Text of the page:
I visited my parents recently and, as I mentioned in my previous post, there were some fountain pens involved in the visit.
I had brought my fountain pen collection with me, and showed them to my parents, talking about the detective work I had done on some of them to determine their age and provenance. And it spurred my parents into going looking for other pens that they might have for me.
The first was a Parker Slimfold, which my mum thinks may have belonged to my paternal grandmother.
Doing the usual research, it looks like the Slimfold was introduced in the late 1950s and redesigned with a “45” style straight cap in the late 1960s. The very earliest pens had an ‘N’ for Newhaven on the nib, but were soon replaced with a numeric model designation, with ‘5’ denoting the Slimfold which is what this pen has.
So this would date this one somewhere in the early to mid 1960s.
Although faint, it is possible to see “Parker Slimfold” and “Made in England” engraved on the barrel. On the filler it has “The Parker Pen Co. Ltd. London, England” and “To fill, press ribbed bar at least 5 times”
Pencollect suggests that this is an early Mk1, with aerometric filler, 14k gold nib, and “a cap with a gold plated short length feathered arrow and a gold plated cap band with a chevron pattern engraved into it as well as a small plastic jewel screwed into the cap top to match the main pen colour”.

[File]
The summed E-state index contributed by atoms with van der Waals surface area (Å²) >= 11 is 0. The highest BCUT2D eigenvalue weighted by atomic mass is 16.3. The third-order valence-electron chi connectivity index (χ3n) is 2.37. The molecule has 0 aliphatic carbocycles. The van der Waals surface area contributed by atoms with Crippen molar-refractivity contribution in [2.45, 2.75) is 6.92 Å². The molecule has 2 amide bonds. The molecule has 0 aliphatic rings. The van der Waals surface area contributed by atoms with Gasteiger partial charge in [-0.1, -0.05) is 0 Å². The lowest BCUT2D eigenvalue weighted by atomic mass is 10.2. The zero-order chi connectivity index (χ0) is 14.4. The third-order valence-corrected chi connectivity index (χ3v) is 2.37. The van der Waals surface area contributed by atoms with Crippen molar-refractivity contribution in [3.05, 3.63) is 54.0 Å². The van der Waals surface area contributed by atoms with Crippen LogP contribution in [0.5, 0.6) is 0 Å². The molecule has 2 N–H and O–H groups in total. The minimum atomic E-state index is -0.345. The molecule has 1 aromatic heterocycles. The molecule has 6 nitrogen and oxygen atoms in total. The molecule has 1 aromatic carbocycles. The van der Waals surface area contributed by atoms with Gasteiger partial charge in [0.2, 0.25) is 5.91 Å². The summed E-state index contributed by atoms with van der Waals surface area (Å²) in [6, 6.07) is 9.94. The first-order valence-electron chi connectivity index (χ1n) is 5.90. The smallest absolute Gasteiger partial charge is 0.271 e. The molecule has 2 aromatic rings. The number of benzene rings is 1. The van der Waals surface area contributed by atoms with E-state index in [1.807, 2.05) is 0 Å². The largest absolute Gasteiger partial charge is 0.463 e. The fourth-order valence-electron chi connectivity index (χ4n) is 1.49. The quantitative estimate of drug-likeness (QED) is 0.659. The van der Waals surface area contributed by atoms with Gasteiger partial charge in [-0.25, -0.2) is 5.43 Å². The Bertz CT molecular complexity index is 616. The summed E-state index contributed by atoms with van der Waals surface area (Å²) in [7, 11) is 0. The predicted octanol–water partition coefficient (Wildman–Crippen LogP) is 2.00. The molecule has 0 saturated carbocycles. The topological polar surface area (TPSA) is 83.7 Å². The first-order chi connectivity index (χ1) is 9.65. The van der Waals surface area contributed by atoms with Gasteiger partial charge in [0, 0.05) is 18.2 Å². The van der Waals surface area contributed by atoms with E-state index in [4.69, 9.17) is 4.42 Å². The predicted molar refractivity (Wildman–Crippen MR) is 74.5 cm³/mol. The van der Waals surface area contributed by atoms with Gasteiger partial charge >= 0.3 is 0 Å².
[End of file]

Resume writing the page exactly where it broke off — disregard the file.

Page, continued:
Parkerpens.net suggests that green was the most uncommon colour.
The pen is in writing order – in fact it had ink in it and had not dried out, and writes well.
The next pen was another Parker. This one seemed fairly nondescript initially.
Because it had corporate advertising on it, it suggests that it was a “freebie” pen given to my dad back in the days when gifts were a perfectly normal and acceptable thing to be given in the course of business.
After a little research, it would appear to be a Parker Frontier. According to parkerpens.net this model was introduced in 1996 and phased out in 2012. Given the introduction of the Bribery Act 2010, which pretty much outlawed “freebies”, I would expect this to be an earlier pen.
This is further confirmed by the fact that “IIIP” is stamped on the cap, under “Made in USA”. According to RichardsPens this would date it to the 1st quarter of 1997.
I wanted to remove the branding, and I was a little impetuous inasmuch as I went straight to acetone nail varnish remover as I knew that would definitely remove it. Whilst it did, it has also left the plastic dulled and matte (which I expected it to) but this easily polished up again.
The pen also has my dad’s initials laser-etched into the stainless steel cap in rather ugly block capitals, which rather detracts from it, but I don’t think there is much I can do about that.
It came with an empty Parker cartridge in it, so I just put a new one in. I might replace that with a converter later on – I haven’t decided yet.
The pen writes really well, with a pleasant light free-flowing feel.
The next pen is rather more special. It was a gift to my paternal grandparents by some friends of theirs, and was then was passed down to my father.